Park City History & Museums: Park City Museum, Historical Society

>
>

Park City Museum

Over 150 years of history are packed into this historical museum, following Park City from its beginning in 1850 with Pratt's toll road, through the mining years, to its modern day ski town roots. Read More

  • Learn about how the early miners used drills and dynamite to extract rock from the mountain.
  • Climb into a mine elevator to experience the shaky ride.
  • See a historic stagecoach from the turn of the century.
  • Follow the development of Park City from boom town to ghost town to ski town.

Overview

The Park City Museum takes visitors from the beginnings of Park City through modern day. The exhibits focus primarily on the mining roots, with an interactive display about the Silver King Mine and the daily operations.

The museum also traces the town through the lull, when mining was failing and the town was nearly abandoned. The idea to break away from years of mining tradition and start a ski resort ended up saving the nearly empty town.

In addition to the public exhibits, the Park City Historical Society maintains the Hal Compton Research Library, where individuals can peruse old documents, books, newspapers and artifacts for themselves.

Location & Information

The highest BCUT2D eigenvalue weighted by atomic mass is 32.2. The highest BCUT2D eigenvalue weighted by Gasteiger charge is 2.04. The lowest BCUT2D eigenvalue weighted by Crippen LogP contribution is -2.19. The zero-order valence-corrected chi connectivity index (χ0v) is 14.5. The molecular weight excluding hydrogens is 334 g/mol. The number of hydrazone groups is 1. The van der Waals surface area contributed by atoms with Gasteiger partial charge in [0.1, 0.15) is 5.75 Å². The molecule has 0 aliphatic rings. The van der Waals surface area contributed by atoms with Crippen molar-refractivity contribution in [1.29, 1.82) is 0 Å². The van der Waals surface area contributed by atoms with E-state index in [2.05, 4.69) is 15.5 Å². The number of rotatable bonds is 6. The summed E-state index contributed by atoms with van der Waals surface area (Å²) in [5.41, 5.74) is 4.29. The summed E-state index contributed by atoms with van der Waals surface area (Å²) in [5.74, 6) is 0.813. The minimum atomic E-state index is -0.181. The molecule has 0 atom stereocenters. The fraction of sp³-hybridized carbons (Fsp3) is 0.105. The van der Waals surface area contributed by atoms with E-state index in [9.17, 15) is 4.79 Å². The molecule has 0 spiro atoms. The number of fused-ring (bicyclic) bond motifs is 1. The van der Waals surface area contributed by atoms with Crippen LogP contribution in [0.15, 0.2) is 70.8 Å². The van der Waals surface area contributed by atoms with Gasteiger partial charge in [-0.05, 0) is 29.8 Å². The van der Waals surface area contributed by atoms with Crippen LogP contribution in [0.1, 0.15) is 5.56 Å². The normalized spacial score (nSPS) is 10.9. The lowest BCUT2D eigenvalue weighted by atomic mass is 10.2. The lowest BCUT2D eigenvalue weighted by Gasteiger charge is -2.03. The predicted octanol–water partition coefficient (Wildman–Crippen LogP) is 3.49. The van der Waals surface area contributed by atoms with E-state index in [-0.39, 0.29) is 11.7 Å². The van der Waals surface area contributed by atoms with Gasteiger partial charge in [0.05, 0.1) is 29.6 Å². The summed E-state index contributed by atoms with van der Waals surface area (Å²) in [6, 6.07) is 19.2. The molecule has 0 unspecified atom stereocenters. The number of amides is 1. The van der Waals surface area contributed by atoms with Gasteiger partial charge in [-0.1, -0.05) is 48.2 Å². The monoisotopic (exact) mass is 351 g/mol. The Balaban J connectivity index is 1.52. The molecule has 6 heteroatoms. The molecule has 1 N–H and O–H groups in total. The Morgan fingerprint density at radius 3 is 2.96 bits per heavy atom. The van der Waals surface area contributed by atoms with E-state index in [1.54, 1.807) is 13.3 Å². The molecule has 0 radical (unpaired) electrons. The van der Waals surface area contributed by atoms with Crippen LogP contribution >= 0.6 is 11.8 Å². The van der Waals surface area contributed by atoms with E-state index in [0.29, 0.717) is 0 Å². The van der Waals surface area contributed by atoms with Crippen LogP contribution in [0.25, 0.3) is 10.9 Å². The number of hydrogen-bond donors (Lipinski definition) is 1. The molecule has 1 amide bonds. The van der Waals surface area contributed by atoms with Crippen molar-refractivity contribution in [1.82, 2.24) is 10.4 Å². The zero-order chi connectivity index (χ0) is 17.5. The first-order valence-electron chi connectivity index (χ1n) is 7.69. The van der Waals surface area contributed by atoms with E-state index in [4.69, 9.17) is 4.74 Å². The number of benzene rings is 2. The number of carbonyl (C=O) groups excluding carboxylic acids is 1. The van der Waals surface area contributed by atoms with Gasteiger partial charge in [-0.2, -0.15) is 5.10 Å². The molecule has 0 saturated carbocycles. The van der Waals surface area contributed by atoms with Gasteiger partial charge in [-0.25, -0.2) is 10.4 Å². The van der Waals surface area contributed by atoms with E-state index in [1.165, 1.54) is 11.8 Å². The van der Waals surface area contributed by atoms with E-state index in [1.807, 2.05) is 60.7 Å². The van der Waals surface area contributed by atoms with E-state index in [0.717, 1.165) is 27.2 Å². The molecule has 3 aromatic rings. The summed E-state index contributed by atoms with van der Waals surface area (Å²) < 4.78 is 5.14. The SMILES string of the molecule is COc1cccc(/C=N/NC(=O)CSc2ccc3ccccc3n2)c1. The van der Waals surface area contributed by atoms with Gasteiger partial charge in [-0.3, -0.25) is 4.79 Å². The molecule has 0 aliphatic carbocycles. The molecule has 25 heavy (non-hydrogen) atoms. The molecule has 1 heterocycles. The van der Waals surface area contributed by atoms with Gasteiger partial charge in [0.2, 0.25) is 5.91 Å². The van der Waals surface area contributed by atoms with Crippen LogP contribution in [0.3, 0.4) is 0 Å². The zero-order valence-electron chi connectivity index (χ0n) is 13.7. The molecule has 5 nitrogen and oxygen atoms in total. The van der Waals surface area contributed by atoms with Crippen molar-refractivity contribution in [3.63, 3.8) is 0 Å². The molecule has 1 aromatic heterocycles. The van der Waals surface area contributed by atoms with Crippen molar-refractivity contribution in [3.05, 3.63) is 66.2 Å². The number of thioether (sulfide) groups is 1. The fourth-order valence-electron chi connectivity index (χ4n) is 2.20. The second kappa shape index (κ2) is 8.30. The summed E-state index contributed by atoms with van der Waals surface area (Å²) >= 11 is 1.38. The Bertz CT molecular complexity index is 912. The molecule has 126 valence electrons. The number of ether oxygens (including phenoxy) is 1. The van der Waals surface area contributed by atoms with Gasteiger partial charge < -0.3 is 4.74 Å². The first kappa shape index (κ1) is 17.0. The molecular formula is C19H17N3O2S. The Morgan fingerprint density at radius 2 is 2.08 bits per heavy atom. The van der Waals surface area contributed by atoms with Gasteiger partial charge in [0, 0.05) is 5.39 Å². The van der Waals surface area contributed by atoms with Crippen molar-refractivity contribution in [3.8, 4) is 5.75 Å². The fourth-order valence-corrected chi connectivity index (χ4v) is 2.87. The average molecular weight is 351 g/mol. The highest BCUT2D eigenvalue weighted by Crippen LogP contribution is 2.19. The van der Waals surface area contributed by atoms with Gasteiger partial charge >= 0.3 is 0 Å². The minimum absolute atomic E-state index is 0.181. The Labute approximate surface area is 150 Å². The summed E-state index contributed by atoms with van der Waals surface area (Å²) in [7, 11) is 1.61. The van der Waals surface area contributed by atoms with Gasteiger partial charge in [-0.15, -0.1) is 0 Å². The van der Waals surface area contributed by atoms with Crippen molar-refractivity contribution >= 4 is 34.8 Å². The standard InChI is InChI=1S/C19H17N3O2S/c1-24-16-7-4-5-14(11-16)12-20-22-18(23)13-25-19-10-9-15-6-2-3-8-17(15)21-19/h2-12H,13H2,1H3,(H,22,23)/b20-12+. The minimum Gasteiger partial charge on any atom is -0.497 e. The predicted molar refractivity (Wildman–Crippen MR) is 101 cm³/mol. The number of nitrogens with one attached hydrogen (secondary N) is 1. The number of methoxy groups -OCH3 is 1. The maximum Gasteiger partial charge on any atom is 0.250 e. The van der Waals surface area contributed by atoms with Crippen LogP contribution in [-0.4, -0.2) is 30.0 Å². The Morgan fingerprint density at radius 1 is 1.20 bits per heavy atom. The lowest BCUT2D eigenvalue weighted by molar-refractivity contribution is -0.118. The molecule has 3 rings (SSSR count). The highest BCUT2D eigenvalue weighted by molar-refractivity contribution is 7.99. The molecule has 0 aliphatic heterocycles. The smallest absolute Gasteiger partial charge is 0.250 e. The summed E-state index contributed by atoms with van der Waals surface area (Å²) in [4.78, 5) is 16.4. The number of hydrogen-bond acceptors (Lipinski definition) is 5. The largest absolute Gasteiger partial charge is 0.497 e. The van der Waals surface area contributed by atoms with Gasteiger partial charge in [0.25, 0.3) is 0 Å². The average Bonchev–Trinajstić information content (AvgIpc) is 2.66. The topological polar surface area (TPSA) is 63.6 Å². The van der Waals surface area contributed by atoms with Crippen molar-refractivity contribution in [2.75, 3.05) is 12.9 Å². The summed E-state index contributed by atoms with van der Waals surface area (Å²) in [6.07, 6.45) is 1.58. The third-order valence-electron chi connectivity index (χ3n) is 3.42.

The museum is located in the very heart of downtown, near Main Street and 5th Street. The building is the former location of the firehouse, with its distinctive bell tower found on the east side of the street.

Address:
Park City Museum
528 Main Street
Park City, Utah 84060
Phone: (435) 649-7457 

Hours / Seasons

Monday through Saturday, the museum is open from 11am to 6pm, while Sunday hours are 12pm to 6pm.

The Hal Compton Research Library is only open Monday through Friday, 10am to 4pm.

Fees / Costs

Admission is $10 for adults and $5 for children from 7 to 17 years old. Children under 6 are free, while seniors over 65, students and military are $8.

More Info

Parking is available at various locations near the museum. Main Street parking is metered, while much of the parking on Swede Alley is free of charge, but time-limited.

Share Your Thoughts & Questions